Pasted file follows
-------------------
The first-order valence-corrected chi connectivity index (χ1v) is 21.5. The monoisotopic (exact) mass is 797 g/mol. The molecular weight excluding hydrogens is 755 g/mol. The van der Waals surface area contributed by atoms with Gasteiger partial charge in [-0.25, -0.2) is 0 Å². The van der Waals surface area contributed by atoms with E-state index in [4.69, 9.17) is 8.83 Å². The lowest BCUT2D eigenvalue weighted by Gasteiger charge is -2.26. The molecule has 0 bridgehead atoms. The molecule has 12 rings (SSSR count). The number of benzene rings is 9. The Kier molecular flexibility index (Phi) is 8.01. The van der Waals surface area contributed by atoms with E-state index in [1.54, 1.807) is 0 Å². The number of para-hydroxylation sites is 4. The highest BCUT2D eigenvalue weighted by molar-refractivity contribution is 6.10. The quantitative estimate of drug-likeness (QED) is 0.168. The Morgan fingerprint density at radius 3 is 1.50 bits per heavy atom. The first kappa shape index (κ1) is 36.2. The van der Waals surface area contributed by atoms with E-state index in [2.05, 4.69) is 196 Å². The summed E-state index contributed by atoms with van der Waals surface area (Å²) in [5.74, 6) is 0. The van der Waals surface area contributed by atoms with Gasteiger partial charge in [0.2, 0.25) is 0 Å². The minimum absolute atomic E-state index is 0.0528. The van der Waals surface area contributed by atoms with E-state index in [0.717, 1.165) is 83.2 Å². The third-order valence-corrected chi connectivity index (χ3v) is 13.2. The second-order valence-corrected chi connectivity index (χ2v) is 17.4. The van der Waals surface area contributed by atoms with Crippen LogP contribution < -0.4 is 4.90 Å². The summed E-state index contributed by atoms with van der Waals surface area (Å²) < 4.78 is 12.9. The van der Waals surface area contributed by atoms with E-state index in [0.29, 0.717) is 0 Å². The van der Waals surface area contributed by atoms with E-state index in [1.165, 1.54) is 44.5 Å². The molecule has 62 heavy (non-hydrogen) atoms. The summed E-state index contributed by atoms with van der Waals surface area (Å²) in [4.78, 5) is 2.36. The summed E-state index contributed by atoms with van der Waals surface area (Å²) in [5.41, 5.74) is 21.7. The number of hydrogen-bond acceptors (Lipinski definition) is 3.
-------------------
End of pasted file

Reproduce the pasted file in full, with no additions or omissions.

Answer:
The first-order valence-corrected chi connectivity index (χ1v) is 21.5. The monoisotopic (exact) mass is 797 g/mol. The molecular weight excluding hydrogens is 755 g/mol. The van der Waals surface area contributed by atoms with Gasteiger partial charge in [-0.25, -0.2) is 0 Å². The van der Waals surface area contributed by atoms with E-state index in [4.69, 9.17) is 8.83 Å². The lowest BCUT2D eigenvalue weighted by Gasteiger charge is -2.26. The molecule has 0 bridgehead atoms. The molecule has 12 rings (SSSR count). The number of benzene rings is 9. The Kier molecular flexibility index (Phi) is 8.01. The van der Waals surface area contributed by atoms with E-state index in [1.54, 1.807) is 0 Å². The number of para-hydroxylation sites is 4. The highest BCUT2D eigenvalue weighted by molar-refractivity contribution is 6.10. The quantitative estimate of drug-likeness (QED) is 0.168. The Morgan fingerprint density at radius 3 is 1.50 bits per heavy atom. The first kappa shape index (κ1) is 36.2. The van der Waals surface area contributed by atoms with E-state index in [2.05, 4.69) is 196 Å². The summed E-state index contributed by atoms with van der Waals surface area (Å²) in [5.74, 6) is 0. The van der Waals surface area contributed by atoms with Gasteiger partial charge in [0.2, 0.25) is 0 Å². The minimum absolute atomic E-state index is 0.0528. The van der Waals surface area contributed by atoms with E-state index in [0.717, 1.165) is 83.2 Å². The third-order valence-corrected chi connectivity index (χ3v) is 13.2. The second-order valence-corrected chi connectivity index (χ2v) is 17.4. The van der Waals surface area contributed by atoms with Crippen LogP contribution < -0.4 is 4.90 Å². The summed E-state index contributed by atoms with van der Waals surface area (Å²) < 4.78 is 12.9. The van der Waals surface area contributed by atoms with E-state index in [0.29, 0.717) is 0 Å². The van der Waals surface area contributed by atoms with E-state index in [1.165, 1.54) is 44.5 Å². The molecule has 62 heavy (non-hydrogen) atoms. The summed E-state index contributed by atoms with van der Waals surface area (Å²) in [4.78, 5) is 2.36. The summed E-state index contributed by atoms with van der Waals surface area (Å²) in [5.41, 5.74) is 21.7. The number of hydrogen-bond acceptors (Lipinski definition) is 3.